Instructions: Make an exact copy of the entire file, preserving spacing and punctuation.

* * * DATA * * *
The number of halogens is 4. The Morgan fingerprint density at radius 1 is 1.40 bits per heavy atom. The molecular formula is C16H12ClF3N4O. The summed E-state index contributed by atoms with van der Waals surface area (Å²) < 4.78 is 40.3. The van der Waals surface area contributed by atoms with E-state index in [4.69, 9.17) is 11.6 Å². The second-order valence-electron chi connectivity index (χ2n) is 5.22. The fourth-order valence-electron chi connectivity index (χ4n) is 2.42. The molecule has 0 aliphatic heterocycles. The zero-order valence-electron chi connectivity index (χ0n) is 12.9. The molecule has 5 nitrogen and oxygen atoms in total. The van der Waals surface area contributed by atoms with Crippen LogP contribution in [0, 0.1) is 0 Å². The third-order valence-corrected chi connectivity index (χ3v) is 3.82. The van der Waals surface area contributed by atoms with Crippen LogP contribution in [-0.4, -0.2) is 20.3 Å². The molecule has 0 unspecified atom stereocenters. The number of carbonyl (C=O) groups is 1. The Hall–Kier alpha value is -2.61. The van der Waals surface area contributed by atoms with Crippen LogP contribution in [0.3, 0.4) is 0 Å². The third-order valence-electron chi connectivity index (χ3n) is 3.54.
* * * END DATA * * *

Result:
The number of halogens is 4. The Morgan fingerprint density at radius 1 is 1.40 bits per heavy atom. The molecular formula is C16H12ClF3N4O. The summed E-state index contributed by atoms with van der Waals surface area (Å²) < 4.78 is 40.3. The van der Waals surface area contributed by atoms with E-state index in [4.69, 9.17) is 11.6 Å². The second-order valence-electron chi connectivity index (χ2n) is 5.22. The fourth-order valence-electron chi connectivity index (χ4n) is 2.42. The molecule has 0 aliphatic heterocycles. The zero-order valence-electron chi connectivity index (χ0n) is 12.9. The molecule has 5 nitrogen and oxygen atoms in total. The van der Waals surface area contributed by atoms with Crippen LogP contribution in [0, 0.1) is 0 Å². The third-order valence-corrected chi connectivity index (χ3v) is 3.82. The van der Waals surface area contributed by atoms with Crippen LogP contribution in [-0.4, -0.2) is 20.3 Å². The molecule has 0 unspecified atom stereocenters. The number of carbonyl (C=O) groups is 1. The Hall–Kier alpha value is -2.61. The van der Waals surface area contributed by atoms with Crippen LogP contribution in [0.3, 0.4) is 0 Å². The third-order valence-electron chi connectivity index (χ3n) is 3.54.